My readers are most certainly aware of the concept of the universal transit pass- everyone at a given organization or institution gets an all-access transit pass at no cost to them, and the institution pays a deeply discounted rate for said passes. Here in Riverside, college students at UCR, La Sierra, Cal Baptist, and the Riverside and MoVal campuses of RCC get these sorts of passes, as do City of Riverside employees. However, in Riverside, each of these agreements was negotiated separately, the terms of each of them are different, and the contracts have to be renewed individually on a yearly basis. In fact, the names of the various college passes are different: UCR's program is called U-PASS, RCC's GO-PASS, and I'm unsure about which name the other campuses fall under. If you're a large employer in the region who wanted to offer transit benefits to your employees right now, you would have to devote substantial staff time and resources to approaching RTA and developing your own unique agreement with them- something you're probably not likely to do. However, it benefits employers, employees, RTA and the region to develop these sorts of programs- employers and employees both get tax breaks, employers often see lower absenteeism, employees don't have to pay for their transportation, RTA gets a steady source of revenue, and the whole region benefits from better transit services, cleaner air, and fewer cars on the road.

Fortunately, there is a better model. Those who have read Donald Shoup's epic "The High Cost of Free Parking" will know that I'm talking about the Santa Clara Valley Transportation Authority's Eco Pass program in the San Jose area. Organizations purchase passes for all of their employees on an annual basis. The passes are heavily discounted- the most expensive Eco-Pass agreement is $144/employee/year- and they entitle holders to use of every VTA transit service, be it local or express bus or light rail. The agency then provides support to the organization in the form of occasional on-site visits for promotions, personalized trip planning, and guaranteed ride home programs in case of employee or family emergencies. (A guaranteed ride home program already exists in Southern California, as a stand-alone program.)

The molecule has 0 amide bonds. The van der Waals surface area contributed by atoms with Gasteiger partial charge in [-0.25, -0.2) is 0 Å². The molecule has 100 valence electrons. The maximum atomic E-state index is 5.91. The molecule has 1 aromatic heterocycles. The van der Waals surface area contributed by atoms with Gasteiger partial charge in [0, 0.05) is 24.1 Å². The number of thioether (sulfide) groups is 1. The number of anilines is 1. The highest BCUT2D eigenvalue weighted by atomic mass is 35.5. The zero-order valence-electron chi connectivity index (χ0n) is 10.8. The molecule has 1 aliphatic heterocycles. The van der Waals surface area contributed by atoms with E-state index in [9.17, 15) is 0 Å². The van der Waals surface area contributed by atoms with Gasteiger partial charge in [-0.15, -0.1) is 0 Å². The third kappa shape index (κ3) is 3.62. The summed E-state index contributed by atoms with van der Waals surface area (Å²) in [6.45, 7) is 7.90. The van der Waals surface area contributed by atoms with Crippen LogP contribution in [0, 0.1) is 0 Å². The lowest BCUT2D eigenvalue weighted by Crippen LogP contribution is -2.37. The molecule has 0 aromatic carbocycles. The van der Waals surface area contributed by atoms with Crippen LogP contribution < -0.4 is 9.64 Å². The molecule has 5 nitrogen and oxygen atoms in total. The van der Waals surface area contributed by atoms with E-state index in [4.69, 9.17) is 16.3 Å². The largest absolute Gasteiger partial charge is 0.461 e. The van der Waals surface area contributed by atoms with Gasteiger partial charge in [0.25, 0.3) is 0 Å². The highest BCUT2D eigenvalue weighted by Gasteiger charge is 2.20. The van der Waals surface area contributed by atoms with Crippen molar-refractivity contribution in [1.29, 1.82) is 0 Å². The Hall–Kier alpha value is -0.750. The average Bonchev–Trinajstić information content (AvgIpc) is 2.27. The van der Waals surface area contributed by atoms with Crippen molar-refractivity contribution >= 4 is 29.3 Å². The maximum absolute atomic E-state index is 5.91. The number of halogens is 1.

But wait, there's more! VTA also offers Eco Passes to residential communities of 25 units or more. The most expensive pass plan would amount to a $20/month rent hike. Apartment communities, condos and homeowners' associations are allowed to buy passes for every resident over 5 years of age in their community, and those residents are then given a photo ID pass that entitles them to access to every VTA transit vehicle.

Even better than the benefits that occur directly because of the Eco Pass program are the ways that some cities in Silicon Valley are using these programs. Shoup cites Redwood City and Palo Alto as using the Eco Pass as a way to change the urban form of their communities. Properties that agree to provide Eco Passes to employees or residents gain substantial reductions to their minimum parking requirements, allowing them to build more housing/office space in less space. Compared to the cost of maintaining the parking spaces, the Eco Pass is often significantly cheaper, and it saves the cities from being blighted with yet more surface parking.

The three-tier pricing structure that Eco Pass uses appears to be tied in with how likely employees are to switch to transit: the heavily-served downtown area of San Jose is the most expensive, followed by areas within 1/4 mile of a light rail station (people are more likely to ride the train), and then everywhere else. If we were to set up a similar system in Riverside County, I suggest the following three categories: Downtown Riverside, Riverside/Moreno Valley, and elsewhere in the county. Also, our prices ought to be quite a bit lower than VTA's, considering the difference in service offered. For reference, a general VTA Express monthly pass runs $140, while our equivalent Commuterlink 30-day pass costs $75. If we accept the ratio of these two passes as the appropriate difference in cost for Eco Passes, we come up with the following pricing structure for businesses in the RTA service area. Keep in mind that these are ANNUAL prices, and none of them exceeds the cost of the equivalent 30-day pass:

RTA Business1-99100-2,9993,000+*
Downtown Riv.74.8856.1637.44

RTA Residential1-99100-2,9993,000+*
Downtown Riv.62.4046.8031.20

* I don't think that there are any employers or apartment complexes in the I.E. with over 15,000 employees/residents. I could be wrong, of course.

So RTA, your part is to establish this program, connect it to the existing Guaranteed Ride Home infrastructure, and offer it to employers and residential communities.